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Joachim Grommek (1957)

Schermafbeelding 2019-12-12 om 14.24.11

Joachim Grommek, Master of Arts of Free Art/ Film at HBK Braunschweig (Professor: Malte Sartorius), Germany, in 1982 has mainly shown in German and European institutions and galleries since 1987, among them important solo shows like “Malerei 300” at the Städtische Galerie Wolfsburg, Wolfsburg, Germany in 2011. His geometric-abstract, illusionary work in perfection lays varies the topic of authentic image and copy like the ancient Trompe-l’œils, always asking for a second look. Grommek’s work though is reflecting art history and prominent artists like Kasimir Malewitsch, Piet Mondrian, Blinky Palermo or Robert Ryman.

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This is how the Taubert gallery describes the works by Joachim Grommek. They have a nice selection in stock. This blog on Grommek is written on the occasion of the purchase for FTN-art of a beautiful impressive diamond shaped work : STAR IV, 2006 (Black Diamond). You really have to study his works from very close up. It appears these are not tapes nor raw chipped wood material, but literally everything….lines , wood, tapes …is painted. Materials used, acrylic paint, lack, wood , special paints…the result a fascinating work of art that impresses with its composition, but in the meantime is a technical painters masterpiece.

The works by Grommek can be found in numerous German museums and ao. the Centraal Museum / Utrecht

here is the text from the book TILT:

Grommek’s pictures have an extraordinarily immediate visual presence, despite their comparatively small size. Whereas they seem rigorously minimalistic in terms of both areal composition and chromatic clarity, there is still something provisional and unfinished about them. More like tantalising intermediates, they seem to imply that the artist has not yet decided which area should be superimposed on which. Patches of bald fibreboard are visible in places, as are strips of adhesive tape.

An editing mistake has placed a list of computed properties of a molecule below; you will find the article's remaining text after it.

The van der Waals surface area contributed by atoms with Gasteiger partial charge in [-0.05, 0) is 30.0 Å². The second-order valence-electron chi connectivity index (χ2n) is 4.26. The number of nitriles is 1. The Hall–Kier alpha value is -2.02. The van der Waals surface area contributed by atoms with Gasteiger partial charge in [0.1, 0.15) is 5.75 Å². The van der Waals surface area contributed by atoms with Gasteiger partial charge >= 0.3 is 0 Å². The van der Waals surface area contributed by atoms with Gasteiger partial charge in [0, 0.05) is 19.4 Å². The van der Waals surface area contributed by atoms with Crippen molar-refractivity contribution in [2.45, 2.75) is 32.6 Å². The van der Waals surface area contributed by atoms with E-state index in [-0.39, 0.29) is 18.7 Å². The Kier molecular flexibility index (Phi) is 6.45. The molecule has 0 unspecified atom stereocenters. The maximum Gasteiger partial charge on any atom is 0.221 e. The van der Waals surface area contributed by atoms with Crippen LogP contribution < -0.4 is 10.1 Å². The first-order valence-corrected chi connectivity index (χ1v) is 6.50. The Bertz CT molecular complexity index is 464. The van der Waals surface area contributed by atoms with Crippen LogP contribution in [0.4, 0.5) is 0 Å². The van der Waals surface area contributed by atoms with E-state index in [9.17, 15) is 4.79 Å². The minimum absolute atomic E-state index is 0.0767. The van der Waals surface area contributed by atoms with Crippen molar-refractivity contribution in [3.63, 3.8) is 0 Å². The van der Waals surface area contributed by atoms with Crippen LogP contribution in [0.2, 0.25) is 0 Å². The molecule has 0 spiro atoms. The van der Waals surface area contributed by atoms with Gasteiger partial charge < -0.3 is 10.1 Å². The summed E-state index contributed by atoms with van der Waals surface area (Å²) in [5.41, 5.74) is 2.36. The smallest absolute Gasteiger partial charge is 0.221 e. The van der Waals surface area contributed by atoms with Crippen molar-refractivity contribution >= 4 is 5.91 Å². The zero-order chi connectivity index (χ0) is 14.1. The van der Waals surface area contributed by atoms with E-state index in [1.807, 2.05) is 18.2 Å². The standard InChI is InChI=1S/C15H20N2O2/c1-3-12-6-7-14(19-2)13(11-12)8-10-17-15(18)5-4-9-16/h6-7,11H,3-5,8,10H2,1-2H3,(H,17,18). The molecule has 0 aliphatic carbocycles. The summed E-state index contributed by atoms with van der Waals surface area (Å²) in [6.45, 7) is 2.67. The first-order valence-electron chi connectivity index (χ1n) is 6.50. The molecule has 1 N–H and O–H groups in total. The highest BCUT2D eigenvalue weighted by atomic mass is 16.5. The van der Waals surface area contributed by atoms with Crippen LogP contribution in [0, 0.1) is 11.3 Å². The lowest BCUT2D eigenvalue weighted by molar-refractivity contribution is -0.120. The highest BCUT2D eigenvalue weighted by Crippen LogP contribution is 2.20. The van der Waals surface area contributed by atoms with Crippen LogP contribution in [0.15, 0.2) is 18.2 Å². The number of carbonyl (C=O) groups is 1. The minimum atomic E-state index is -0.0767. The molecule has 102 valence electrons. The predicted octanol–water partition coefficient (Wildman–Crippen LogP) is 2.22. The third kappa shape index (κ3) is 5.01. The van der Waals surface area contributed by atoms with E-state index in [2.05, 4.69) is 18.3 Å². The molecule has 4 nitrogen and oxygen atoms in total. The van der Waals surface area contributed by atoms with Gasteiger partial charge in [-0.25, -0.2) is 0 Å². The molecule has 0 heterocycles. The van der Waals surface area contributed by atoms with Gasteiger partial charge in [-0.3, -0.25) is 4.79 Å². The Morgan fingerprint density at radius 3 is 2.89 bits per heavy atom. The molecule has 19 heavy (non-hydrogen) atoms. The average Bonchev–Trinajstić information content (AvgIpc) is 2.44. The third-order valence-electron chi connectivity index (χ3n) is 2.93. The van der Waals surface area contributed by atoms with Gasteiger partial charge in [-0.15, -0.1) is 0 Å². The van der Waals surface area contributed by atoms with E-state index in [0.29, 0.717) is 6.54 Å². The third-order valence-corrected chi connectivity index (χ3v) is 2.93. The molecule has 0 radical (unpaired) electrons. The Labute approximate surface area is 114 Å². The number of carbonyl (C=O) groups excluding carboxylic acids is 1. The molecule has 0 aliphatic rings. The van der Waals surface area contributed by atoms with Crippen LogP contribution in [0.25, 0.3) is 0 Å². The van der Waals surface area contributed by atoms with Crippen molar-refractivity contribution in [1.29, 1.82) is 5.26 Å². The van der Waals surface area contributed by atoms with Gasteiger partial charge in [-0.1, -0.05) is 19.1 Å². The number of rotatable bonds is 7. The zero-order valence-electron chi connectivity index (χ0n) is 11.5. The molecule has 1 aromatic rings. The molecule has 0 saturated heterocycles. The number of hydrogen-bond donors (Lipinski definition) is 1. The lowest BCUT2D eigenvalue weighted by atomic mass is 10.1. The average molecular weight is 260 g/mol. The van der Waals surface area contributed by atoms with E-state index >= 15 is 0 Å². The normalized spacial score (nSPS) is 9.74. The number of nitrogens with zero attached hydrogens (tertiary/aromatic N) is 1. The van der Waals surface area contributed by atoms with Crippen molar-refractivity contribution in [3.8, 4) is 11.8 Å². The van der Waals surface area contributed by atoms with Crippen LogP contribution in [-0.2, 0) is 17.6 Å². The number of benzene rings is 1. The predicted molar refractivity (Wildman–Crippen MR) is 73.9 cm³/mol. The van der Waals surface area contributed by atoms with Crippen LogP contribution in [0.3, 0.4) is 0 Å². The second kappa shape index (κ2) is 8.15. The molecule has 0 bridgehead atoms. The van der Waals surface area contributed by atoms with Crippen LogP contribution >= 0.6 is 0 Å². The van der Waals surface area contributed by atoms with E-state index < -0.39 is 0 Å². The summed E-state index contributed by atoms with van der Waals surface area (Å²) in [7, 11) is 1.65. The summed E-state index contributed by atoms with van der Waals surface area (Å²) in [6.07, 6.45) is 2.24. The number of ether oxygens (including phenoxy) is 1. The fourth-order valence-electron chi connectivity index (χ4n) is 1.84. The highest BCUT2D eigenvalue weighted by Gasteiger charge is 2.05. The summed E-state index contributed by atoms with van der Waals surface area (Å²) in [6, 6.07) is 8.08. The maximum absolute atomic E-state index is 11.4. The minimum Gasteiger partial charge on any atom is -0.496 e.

But nothing is what it seems in these works. Although Grommek does indeed use standard industrially laminated fibreboard as a ground, the grey-brown speckled areas that the viewer takes for unpainted fibreboard turn out to be no less painted albeit with deceptive verisimi|itude -than all the other areas. Even the brightly coloured transparent »adhesive tape« turns out to be lacquer which, perfectly applied layer upon layer, creates the illusion of overlapping strips of plastic tape. An abstract, »unrepresentational« picture by Grommek, therefore, is actually the result of a highly representational style of painting, with what it represents being its own materiality.

Once the temptation to tear off the strips of non-exlstent adhesive tape has been resisted, the viewer can step back a few paces and in doing so go back to the beginning and to the play of shapes and colours. The tension remains, just as the contradictions between the reality seen, painted and represented remain unresolved.